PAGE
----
Over the past decade, the importance of sustaining healthy, organic lifestyles packed with homemade hormone and chemical free foods has been the focus of headlines, parenting classes, and dinner-party debates alike. Although nutrition as a whole has been a social concern for decades, the movement to initiate change in the home first separates this generation of parents, who are tackling this dilemma head-on by making the time to dice, chop and puree good health and well-being for their kids and pups.
Here are some great sites that can provide further information on portions and weight:
Every family takes on a different shape and size, but the need to give our loved ones the best quality of life possible is a definite common factor. Whether your loved ones are dogs, cats, humans, or both – healthier diets that prolong life, decrease vet visits, and prevent the diseases created by harmful, mass produced products is the best route for parents and caretakers.
However, deciding whether or not to go fully-fresh can be daunting decision. A simple stroll through supermarket aisles inundates consumers with countless labels and claims, each prompting additional questions over which products are healthiest, safest and, naturally, most affordable.
It seems most every news source has reported on the need to go natural. In a January article, the New York Times covered a score of information on the subject, noting several authors who have published cookbooks and nutritional guides on homecooking for pets.
Other websites are promoting recipe books and meals-on-wheels services aimed at making the trantrition to natural as smooth as possbile. Though more sources of information should make the process simpler, the inability to differentiate reputable sources from those with an agenda can confuse and discourage any parent.
Home-cooking for Fido is a lot more involved than just throwing leftovers into a monogram bowl. There are several things a parent should consider before making the fresh/organic plunge:
Home-Cooking is Time Consuming.
Plan, plan, plan. Poutry and meats should be fully cooked, the consistency of the puree should be easily digestable, and only a minute amount of salt/sodium should be used. However, cooking doesn’t need to be done on a daily basis. Chris, a local NY dog-parent, revealed that he cooks for his dog Jake every couple of days and travels with servings. Though Chris has to be consistent with his routine, the benefits of his care are more than apparent. His nine-year-old Jake dominates the dog-run, and gives those a quarter his age a run for their buried-bones.
Better Ingredients Can be Costly.
Organic ingredients can cost more at certain grocers. Try visiting a local Trader Joes or farmers market, both provide outstanding quality goods at competitive prices. Regardless of where you chose to purchase your food, it’s important to remember that while it may seem more costly to buy organic/additive free foods, the extra cost of a week supply may be less than any bagged or canned food by far.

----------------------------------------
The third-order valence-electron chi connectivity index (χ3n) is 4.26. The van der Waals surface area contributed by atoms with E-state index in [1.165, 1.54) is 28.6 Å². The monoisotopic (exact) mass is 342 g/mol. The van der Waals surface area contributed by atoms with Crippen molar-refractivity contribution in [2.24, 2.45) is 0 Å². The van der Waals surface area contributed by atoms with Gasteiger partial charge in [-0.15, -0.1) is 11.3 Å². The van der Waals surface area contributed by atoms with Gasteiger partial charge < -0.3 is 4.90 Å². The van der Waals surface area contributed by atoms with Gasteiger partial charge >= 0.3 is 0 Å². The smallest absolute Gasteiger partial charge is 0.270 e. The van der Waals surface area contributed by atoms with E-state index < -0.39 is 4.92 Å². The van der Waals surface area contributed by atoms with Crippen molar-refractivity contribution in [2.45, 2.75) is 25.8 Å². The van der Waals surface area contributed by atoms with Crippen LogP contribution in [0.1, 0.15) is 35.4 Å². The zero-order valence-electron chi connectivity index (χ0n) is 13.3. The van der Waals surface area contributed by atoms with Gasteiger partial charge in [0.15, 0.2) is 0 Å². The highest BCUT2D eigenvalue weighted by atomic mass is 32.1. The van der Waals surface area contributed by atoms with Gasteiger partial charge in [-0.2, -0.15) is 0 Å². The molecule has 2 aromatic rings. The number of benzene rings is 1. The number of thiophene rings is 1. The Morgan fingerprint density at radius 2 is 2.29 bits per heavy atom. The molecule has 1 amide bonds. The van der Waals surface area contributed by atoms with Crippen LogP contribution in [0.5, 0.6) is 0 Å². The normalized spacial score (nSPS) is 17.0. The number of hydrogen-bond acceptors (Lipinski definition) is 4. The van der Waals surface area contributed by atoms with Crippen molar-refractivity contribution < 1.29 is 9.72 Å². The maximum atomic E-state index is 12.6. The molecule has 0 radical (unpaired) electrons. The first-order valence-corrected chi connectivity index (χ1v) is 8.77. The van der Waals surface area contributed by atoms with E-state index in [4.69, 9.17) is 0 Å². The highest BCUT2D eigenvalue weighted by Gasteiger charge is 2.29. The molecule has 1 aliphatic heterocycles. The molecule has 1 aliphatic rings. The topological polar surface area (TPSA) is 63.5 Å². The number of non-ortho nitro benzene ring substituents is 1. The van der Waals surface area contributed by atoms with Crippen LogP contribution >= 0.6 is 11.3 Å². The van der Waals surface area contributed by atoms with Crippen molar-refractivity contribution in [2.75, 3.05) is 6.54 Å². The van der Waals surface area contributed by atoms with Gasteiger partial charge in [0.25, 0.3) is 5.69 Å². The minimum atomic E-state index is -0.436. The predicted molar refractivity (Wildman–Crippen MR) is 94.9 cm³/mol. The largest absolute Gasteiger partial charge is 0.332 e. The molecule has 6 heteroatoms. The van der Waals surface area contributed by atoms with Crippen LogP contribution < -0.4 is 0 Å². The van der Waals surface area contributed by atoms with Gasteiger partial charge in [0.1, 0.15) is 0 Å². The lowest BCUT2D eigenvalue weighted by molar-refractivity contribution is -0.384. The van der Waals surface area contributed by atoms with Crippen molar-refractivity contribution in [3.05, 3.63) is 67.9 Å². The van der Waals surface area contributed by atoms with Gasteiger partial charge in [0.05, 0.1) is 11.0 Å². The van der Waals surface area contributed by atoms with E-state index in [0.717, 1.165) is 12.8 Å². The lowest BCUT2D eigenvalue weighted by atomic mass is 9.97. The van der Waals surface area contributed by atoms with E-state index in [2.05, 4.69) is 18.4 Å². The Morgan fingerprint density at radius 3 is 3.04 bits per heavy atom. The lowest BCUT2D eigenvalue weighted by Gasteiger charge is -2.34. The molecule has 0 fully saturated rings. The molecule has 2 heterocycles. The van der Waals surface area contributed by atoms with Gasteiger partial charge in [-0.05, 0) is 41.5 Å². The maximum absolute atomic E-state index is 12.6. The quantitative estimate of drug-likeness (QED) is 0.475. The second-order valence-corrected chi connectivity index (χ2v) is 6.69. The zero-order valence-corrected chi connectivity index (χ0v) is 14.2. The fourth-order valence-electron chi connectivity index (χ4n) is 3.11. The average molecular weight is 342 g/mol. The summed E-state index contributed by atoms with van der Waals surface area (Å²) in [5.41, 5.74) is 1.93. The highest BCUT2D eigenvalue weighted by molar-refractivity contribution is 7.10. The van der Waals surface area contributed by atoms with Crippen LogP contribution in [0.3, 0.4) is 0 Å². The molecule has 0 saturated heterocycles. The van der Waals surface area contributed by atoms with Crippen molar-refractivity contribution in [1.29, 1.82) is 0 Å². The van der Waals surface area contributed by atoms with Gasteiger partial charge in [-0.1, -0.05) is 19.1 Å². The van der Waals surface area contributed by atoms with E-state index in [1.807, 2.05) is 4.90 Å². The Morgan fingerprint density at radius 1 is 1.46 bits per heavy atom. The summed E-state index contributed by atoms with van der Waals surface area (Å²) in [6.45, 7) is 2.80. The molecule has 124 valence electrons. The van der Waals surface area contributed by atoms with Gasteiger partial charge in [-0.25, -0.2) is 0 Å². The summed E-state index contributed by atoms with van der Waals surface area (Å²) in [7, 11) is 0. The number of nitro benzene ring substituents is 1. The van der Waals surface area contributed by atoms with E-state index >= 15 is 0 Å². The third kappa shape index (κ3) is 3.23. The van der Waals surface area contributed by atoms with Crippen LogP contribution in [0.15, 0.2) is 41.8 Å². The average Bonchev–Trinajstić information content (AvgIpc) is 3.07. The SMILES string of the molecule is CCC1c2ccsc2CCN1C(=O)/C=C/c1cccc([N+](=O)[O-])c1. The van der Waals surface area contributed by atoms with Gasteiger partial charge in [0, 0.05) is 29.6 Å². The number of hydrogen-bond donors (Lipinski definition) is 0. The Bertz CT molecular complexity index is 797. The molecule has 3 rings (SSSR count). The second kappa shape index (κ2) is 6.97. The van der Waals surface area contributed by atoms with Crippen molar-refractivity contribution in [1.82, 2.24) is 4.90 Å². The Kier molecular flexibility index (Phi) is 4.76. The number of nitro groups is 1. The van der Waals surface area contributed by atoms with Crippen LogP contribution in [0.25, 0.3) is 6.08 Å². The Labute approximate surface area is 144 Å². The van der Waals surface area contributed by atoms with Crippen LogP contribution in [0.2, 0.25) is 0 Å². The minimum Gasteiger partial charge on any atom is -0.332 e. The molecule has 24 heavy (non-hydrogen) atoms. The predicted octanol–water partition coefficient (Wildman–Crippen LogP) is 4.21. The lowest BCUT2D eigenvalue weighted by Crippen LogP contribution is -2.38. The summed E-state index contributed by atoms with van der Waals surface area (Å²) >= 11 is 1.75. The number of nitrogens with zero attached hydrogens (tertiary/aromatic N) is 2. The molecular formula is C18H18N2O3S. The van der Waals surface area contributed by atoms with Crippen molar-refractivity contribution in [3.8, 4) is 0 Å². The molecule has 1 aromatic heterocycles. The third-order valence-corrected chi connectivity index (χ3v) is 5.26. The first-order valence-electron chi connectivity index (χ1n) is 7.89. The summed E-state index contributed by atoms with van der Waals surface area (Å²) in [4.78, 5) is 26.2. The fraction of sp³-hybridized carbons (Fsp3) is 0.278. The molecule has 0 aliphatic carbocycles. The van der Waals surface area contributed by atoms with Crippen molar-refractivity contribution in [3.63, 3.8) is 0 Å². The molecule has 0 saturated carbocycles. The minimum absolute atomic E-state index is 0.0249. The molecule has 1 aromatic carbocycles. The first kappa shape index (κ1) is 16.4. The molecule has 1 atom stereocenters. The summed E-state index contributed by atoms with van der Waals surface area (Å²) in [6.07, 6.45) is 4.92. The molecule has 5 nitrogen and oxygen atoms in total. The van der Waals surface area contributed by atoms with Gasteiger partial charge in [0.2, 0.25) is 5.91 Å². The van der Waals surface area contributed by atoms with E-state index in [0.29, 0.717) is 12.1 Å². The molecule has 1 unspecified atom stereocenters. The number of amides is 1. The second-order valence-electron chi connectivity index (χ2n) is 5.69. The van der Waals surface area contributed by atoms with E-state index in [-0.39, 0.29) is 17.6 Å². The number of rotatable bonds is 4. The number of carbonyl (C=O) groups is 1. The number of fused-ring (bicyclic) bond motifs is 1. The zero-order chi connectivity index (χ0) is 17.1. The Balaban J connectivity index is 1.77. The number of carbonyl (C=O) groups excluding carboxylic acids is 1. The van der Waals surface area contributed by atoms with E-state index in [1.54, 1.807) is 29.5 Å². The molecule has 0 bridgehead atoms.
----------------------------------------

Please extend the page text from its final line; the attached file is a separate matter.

Shopping organic should be done for the whole house at once, showing the same love for every member of the family. Additionally, the money saved on vet bills will more than pay for the switch in the long run.
Older Dogs Require Weaning:
Introducing any new foods will require patience and time. Try mixing some of their regular dry or wet food with the organic blend, slowly assimilating them to the new flavor. Modifying the flavor to your pets’ particular taste can also help in the transition. Use a wide assortment to avoid boring your pet, and note which flavors peek his or her interest most.
Balance is Key:
Variety is the spice of life, and making sure to provide a diet rich in grains, proteins, fiber, and carbs alike will simultaneously keep your pooch from getting bored and provide him or her with all of the nutrients needed. Supplements are another way to ensure your baby is getting the right fix of vitamins and minerals, and leaves little to guess work.
Bigger dogs require more food, just like older dogs require a different variety of vitamins and nutrients to suit their particular needs. When looking at recipes posted online it is important to note that they are normally designed to include 2days (or 4 servings) worth of food. Though they will normally include animal-size modifications, it’s best to look over a size chart and gain a better idea of how much you pet really needs.
Certain Fruits are Toxic:
Stay AWAY from grapes! They are not suitable for the digestive systems of certain animals, including dogs. However, fresh berries are a great way to add a flavorful kick to their meals!
Check Your Vet!
Always consult your vet when making any dietary changes. Your vet is an excellent source of information, and can be an outstanding guide on your quest to bring the fountain of youth to your dog or cat bowl.
All confusion aside, you don’t need to be dietitian to understand that filling your body with processed, preservative-filled foods will have the same clogging effects as dirty motor-oil circulating an engine. A diet filled with organic produce, poultry and meats can keep an aging body running with the same swiftness and longevity as a youthful pup, and even prolong a lifespan considerably.
In an age where chemo and surgery for cats and dogs has become as common as a teeth-cleaning, taking a proactive step to ensure your pets’ long-term health can be nothing short of loving and spectacular!
Here are some great sites that provide weight/portion charts and recipes: